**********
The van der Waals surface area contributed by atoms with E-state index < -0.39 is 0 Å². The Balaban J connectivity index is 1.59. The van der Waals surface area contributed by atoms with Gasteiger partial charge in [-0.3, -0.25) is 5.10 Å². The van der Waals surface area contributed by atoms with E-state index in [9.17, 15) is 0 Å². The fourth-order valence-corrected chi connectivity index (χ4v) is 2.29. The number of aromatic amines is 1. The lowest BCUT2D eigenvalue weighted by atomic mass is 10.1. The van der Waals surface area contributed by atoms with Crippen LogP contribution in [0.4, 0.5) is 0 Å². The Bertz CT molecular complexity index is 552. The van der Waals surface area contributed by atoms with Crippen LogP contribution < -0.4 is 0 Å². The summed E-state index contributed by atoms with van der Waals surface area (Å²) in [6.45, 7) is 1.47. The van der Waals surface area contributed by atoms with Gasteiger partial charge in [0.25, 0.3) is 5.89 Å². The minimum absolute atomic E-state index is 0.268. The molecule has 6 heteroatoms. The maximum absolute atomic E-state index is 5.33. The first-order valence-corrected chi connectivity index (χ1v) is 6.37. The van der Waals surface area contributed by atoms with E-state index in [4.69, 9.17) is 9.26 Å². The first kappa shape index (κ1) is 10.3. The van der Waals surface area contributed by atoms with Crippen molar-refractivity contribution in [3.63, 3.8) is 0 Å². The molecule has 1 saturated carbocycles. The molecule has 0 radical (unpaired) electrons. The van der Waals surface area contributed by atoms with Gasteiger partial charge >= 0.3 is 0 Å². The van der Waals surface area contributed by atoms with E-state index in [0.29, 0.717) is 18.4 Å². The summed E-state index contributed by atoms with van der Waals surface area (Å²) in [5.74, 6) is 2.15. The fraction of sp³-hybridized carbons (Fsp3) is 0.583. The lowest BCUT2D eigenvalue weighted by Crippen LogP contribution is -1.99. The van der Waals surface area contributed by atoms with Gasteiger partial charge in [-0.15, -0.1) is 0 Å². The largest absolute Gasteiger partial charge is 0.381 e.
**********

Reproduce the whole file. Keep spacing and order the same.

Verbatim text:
The van der Waals surface area contributed by atoms with E-state index < -0.39 is 0 Å². The Balaban J connectivity index is 1.59. The van der Waals surface area contributed by atoms with Gasteiger partial charge in [-0.3, -0.25) is 5.10 Å². The van der Waals surface area contributed by atoms with E-state index in [9.17, 15) is 0 Å². The fourth-order valence-corrected chi connectivity index (χ4v) is 2.29. The number of aromatic amines is 1. The lowest BCUT2D eigenvalue weighted by atomic mass is 10.1. The van der Waals surface area contributed by atoms with Crippen LogP contribution in [0.4, 0.5) is 0 Å². The Bertz CT molecular complexity index is 552. The van der Waals surface area contributed by atoms with Crippen LogP contribution < -0.4 is 0 Å². The summed E-state index contributed by atoms with van der Waals surface area (Å²) in [6.45, 7) is 1.47. The van der Waals surface area contributed by atoms with Gasteiger partial charge in [0.25, 0.3) is 5.89 Å². The minimum absolute atomic E-state index is 0.268. The molecule has 6 heteroatoms. The maximum absolute atomic E-state index is 5.33. The first-order valence-corrected chi connectivity index (χ1v) is 6.37. The van der Waals surface area contributed by atoms with E-state index in [4.69, 9.17) is 9.26 Å². The first kappa shape index (κ1) is 10.3. The van der Waals surface area contributed by atoms with Crippen molar-refractivity contribution in [3.63, 3.8) is 0 Å². The molecule has 1 saturated carbocycles. The molecule has 0 radical (unpaired) electrons. The van der Waals surface area contributed by atoms with Gasteiger partial charge >= 0.3 is 0 Å². The van der Waals surface area contributed by atoms with E-state index in [0.29, 0.717) is 18.4 Å². The summed E-state index contributed by atoms with van der Waals surface area (Å²) in [5.74, 6) is 2.15. The fraction of sp³-hybridized carbons (Fsp3) is 0.583. The lowest BCUT2D eigenvalue weighted by Crippen LogP contribution is -1.99. The van der Waals surface area contributed by atoms with Gasteiger partial charge in [-0.15, -0.1) is 0 Å². The largest absolute Gasteiger partial charge is 0.381 e.